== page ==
The last several years have been marked by significant advancements in the core network, as operators have evolved their backbones to maximize connectivity to the cloud, represented by hyperscale data centers.
As many core networks have been upgraded to manage terabit levels of traffic and reduce latencies for interconnections between operator networks and internet peering and cloud operators, increased attention is now focused on the access network.
Access bandwidth needs have grown considerably year-over-year, both for downstream and upstream traffic. The COVID pandemic has exacerbated this trend, as increased telecommuting/work-from-home and virtual/e-learning has driven an explosion in bandwidth demand, particularly for consumer households. Applications like video conferencing (Zoom, Microsoft Teams, etc.) are pushing the upstream capabilities of many operators who offer asymmetrical broadband service.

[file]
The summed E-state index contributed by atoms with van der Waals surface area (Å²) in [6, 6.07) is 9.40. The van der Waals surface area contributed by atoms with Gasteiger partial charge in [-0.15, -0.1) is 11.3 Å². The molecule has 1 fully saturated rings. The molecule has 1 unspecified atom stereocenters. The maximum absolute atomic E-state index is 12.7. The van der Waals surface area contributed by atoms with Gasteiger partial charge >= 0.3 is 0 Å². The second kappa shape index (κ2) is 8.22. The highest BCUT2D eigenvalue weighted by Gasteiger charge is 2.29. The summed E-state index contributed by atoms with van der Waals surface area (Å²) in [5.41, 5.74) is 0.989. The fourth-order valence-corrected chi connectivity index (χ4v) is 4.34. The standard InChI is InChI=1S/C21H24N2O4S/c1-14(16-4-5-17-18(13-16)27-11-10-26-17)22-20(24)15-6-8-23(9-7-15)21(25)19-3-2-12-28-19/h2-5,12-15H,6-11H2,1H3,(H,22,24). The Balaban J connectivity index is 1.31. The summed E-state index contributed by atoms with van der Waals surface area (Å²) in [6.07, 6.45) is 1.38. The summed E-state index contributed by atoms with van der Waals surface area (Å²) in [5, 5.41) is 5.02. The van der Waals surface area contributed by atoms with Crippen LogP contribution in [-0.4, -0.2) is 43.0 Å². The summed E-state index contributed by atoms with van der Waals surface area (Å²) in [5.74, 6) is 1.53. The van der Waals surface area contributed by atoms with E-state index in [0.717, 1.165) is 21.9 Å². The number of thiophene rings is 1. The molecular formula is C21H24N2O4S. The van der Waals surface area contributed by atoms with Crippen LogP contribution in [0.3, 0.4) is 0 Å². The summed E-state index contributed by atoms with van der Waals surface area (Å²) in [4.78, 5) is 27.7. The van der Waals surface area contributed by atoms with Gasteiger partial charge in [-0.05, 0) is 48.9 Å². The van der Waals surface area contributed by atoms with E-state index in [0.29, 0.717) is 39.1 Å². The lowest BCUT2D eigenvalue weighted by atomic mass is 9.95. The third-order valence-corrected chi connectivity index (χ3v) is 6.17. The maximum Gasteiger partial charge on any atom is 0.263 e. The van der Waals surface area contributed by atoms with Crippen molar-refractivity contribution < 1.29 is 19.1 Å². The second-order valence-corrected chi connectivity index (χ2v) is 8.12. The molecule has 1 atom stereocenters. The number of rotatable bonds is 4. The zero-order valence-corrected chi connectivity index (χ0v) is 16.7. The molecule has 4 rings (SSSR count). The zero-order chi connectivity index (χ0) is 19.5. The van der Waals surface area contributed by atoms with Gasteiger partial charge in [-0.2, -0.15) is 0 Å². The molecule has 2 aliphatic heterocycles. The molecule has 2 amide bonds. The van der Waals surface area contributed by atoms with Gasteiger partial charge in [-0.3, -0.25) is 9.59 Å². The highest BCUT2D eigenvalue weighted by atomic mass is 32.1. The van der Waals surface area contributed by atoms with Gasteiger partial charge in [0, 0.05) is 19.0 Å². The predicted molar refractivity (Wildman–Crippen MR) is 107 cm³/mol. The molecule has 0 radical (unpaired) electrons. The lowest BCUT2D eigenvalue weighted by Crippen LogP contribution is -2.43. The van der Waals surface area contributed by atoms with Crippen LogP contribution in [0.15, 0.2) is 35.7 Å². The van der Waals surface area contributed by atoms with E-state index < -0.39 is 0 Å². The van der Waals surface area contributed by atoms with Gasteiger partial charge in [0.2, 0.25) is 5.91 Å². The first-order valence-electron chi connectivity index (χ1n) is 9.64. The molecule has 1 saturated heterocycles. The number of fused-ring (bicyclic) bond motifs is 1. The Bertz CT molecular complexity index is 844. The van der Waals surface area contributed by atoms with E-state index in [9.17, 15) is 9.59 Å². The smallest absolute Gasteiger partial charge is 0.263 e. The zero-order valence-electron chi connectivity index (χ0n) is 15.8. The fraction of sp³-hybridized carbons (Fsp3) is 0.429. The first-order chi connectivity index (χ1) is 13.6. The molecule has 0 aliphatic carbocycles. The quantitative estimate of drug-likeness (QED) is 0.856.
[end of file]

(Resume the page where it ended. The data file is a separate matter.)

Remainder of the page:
Spurred on by the ongoing pandemic, many operators are reassessing their access network plans to ensure they are well positioned for the future. In many cases, operators are actively deploying and/or seriously considering fiber-to-the-home (FTTH) builds. In many markets, the adage “He Who Builds Fiber First, Wins” applies.
Significant infusions of capital are spurring FTTH network builds. A portion of this capital formation is driven by private investment, and in some countries like the United States there are numerous government funding initiatives to deploy fiber-based broadband with significant scale.
Cable operators, phone companies, municipalities, power utilities, global internet giants, and competitive broadband providers including ISPs and WISPs are all bringing increased competition to local markets. 2020 saw many network operators launching gigabit and multi-gigabit services over fiber. With increased competition, operators have been forced into more aggressive access network planning and are deploying FTTH to provide high-bandwidth symmetrical services to position their companies for future success.
FTTH deployment strategies vary by operator and are primarily dictated by two factors. First, whether the network to be built is a new, or “greenfield,” network versus an existing “brownfield” network that needs to be upgraded. And second, for brownfield networks, the legacy technology the operator has relied on to provide broadband service.